This collection of essays by ST Joshi is essential reading for anyone interested in HP Lovecraft or indeed weird fiction generally. Few critics have written as extensively on Lovecraft as Joshi and this collection reflects that range, jumping widely from topic to topic, though the essays themselves are arranged into three broadly thematic chapters: ‘Lovecraft The Man’, ‘Lovecraft The Writer And Thinker’ and ‘Studies On Individual Works’.
Joshi is well-respected as a scholar and the essays in the first chapter and many of the essays in the second chapter reveal the depth of his research into Lovecraft’s life and his social situation. Lovecraft had strongly-held political beliefs and these are often strongly reflected in his fictional works. But as the essay ‘Lovecraft’s Alien Civilisations: A Political Interpretation’ makes clear, his political beliefs were not as conservative as many casual readers suppose. Indeed, Joshi argues that his longer novels, like ‘The Shadow Out Of Time’ and ‘At The Mountains Of Madness’, can be read as political manifestoes of a sort, espousing stable, socialist utopias completely unlike the volatile, Depression-era capitalist United States where Lovecraft lived.
Similarly, the idea that many of Lovecraft’s stories are some way autobiographical is something that Joshi takes to task in the essay ‘Autobiography In Lovecraft’. Here it’s argued that it isn’t so much that Lovecraft wanted to use his stories to explore himself, but that the protagonists in his stories simply didn’t matter that much. So to keep things simple, he based his characters on the closest available model, himself.
Other essays in ‘Primal Sources’ look at the fiction directly, exploring aspects that happen to interest Joshi. The nature of the ‘Dreamlands’ for example is one that continues to challenge and perplex modern readers, despite the superficial rationalisation of the issue in the popular ‘Call Of Cthulhu’ role-playing game. Surprisingly, perhaps, Joshi argues that ‘The Dream-Quest Of Unknown Kadath’ complicates rather than explains Lovecraft’s dream world despite being filled with places and characters taken from other Lovecraft stories. The protagonist of the ‘Dream-Quest’, Randolph Carter, may well meet the priest Barzai (first encountered in ‘The Other Gods’) in the town of Ulthar (from ‘The Cats Of Ulthar’) but that doesn’t mean that either ‘The Other Gods’ or ‘The Cats Of Ulthar’ take place in Lovecraft’s dream world. Indeed, Joshi argues that these two stories, like some of the other ‘Dreamlands’ tales, actually take place in the real world, albeit at some unspecified point in the distant past.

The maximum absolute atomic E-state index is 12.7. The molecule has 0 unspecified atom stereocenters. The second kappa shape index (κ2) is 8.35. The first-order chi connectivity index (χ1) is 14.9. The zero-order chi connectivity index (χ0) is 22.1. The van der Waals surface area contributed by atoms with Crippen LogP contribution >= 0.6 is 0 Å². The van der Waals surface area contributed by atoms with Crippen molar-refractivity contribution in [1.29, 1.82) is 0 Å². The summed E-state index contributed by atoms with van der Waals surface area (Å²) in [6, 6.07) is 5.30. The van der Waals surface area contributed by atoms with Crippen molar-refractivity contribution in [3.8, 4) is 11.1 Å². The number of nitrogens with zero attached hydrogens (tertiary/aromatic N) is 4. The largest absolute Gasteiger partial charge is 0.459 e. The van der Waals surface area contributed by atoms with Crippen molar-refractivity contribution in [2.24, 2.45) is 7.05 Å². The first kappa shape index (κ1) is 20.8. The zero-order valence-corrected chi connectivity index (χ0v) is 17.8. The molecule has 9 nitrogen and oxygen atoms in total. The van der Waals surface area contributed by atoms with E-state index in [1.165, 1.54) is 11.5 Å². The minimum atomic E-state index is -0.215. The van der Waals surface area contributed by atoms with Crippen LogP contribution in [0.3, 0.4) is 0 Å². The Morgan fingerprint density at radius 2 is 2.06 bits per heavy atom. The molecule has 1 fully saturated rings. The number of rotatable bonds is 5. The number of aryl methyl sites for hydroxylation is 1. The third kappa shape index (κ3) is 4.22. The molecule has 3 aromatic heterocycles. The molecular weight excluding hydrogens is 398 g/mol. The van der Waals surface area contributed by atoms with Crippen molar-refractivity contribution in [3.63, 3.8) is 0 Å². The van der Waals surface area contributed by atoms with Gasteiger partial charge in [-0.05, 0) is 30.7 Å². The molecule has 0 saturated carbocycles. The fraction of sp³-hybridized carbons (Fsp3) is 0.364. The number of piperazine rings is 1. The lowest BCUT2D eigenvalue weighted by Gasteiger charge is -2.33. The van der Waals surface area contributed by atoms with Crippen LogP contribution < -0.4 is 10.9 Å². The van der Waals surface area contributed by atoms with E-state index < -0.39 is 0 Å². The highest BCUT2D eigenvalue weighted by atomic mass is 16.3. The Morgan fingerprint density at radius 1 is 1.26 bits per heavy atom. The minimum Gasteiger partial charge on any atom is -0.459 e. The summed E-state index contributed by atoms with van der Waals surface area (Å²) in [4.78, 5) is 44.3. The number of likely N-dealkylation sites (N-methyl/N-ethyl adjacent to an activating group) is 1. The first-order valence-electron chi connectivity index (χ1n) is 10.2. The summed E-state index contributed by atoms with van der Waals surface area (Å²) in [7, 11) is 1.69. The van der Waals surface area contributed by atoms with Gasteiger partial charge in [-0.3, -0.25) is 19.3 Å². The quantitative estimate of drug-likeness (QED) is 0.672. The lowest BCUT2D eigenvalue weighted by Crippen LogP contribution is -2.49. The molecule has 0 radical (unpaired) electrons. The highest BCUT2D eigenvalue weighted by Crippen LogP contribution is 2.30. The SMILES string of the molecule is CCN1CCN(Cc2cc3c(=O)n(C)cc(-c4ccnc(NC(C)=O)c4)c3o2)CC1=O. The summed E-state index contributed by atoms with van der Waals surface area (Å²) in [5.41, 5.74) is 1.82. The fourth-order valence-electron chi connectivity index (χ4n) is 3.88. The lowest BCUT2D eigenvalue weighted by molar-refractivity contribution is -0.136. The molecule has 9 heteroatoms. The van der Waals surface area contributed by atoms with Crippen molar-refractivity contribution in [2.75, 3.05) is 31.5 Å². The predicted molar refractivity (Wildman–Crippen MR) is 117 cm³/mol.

‘Lovecraft And The Regnum Congo’ is another interesting essay, picking apart Lovecraft’s use of an obscure, though real, book in his celebrated short story of rural degeneration and cannibalism, ‘The Picture In The House’. What Joshi reveals is a Lovecraft who is not above using nuggets of information taken from second- or third-hand popular sources, rather than the careful scholar of mould old tomes we’d often like to believe that he was. As Joshi observes, this doesn’t make Lovecraft a fraud or dilettante as he was definitely a very well read man with vast originality and diverse interests but he was human after all and not above the occasional literary or scholarly shortcut.
Overall, ‘Primal Sources’ provides excellent reading for the Lovecraft fan. Joshi always writes well, so even where readers might disagree with his conclusions, they’ll enjoy his arguments nonetheless. Highly recommended.
(pub: Hippocampus Press. 208 page paperback. Price: $15 (US). ISBN: 978-0972164405)
check out website: www.hippocampuspress.com